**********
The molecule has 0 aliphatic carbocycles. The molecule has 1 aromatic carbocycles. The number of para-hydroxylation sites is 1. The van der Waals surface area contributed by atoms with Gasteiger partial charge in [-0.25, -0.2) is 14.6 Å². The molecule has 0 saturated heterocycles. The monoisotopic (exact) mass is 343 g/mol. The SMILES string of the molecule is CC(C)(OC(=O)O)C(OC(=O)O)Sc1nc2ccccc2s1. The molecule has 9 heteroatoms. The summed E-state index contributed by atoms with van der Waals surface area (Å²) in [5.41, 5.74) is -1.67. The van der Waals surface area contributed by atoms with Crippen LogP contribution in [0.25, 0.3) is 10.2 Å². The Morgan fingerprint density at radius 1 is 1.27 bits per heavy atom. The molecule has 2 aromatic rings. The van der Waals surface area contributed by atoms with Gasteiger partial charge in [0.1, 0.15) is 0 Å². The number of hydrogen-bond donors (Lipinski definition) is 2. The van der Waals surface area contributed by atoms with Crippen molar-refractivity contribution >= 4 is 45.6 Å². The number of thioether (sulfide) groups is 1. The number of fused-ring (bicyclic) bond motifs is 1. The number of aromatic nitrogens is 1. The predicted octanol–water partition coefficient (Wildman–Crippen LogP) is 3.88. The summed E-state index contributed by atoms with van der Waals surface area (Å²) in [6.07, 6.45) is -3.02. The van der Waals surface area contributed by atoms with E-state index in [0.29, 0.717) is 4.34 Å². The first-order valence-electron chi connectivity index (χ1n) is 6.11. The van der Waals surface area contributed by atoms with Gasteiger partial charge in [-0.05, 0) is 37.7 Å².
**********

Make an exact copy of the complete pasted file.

The molecule has 0 aliphatic carbocycles. The molecule has 1 aromatic carbocycles. The number of para-hydroxylation sites is 1. The van der Waals surface area contributed by atoms with Gasteiger partial charge in [-0.25, -0.2) is 14.6 Å². The molecule has 0 saturated heterocycles. The monoisotopic (exact) mass is 343 g/mol. The SMILES string of the molecule is CC(C)(OC(=O)O)C(OC(=O)O)Sc1nc2ccccc2s1. The molecule has 9 heteroatoms. The summed E-state index contributed by atoms with van der Waals surface area (Å²) in [5.41, 5.74) is -1.67. The van der Waals surface area contributed by atoms with Crippen LogP contribution in [0.25, 0.3) is 10.2 Å². The Morgan fingerprint density at radius 1 is 1.27 bits per heavy atom. The molecule has 2 aromatic rings. The van der Waals surface area contributed by atoms with Gasteiger partial charge in [0.1, 0.15) is 0 Å². The number of hydrogen-bond donors (Lipinski definition) is 2. The van der Waals surface area contributed by atoms with Crippen molar-refractivity contribution >= 4 is 45.6 Å². The number of thioether (sulfide) groups is 1. The number of fused-ring (bicyclic) bond motifs is 1. The number of aromatic nitrogens is 1. The predicted octanol–water partition coefficient (Wildman–Crippen LogP) is 3.88. The summed E-state index contributed by atoms with van der Waals surface area (Å²) in [6.07, 6.45) is -3.02. The van der Waals surface area contributed by atoms with E-state index in [0.29, 0.717) is 4.34 Å². The first-order valence-electron chi connectivity index (χ1n) is 6.11. The van der Waals surface area contributed by atoms with Gasteiger partial charge in [-0.05, 0) is 37.7 Å².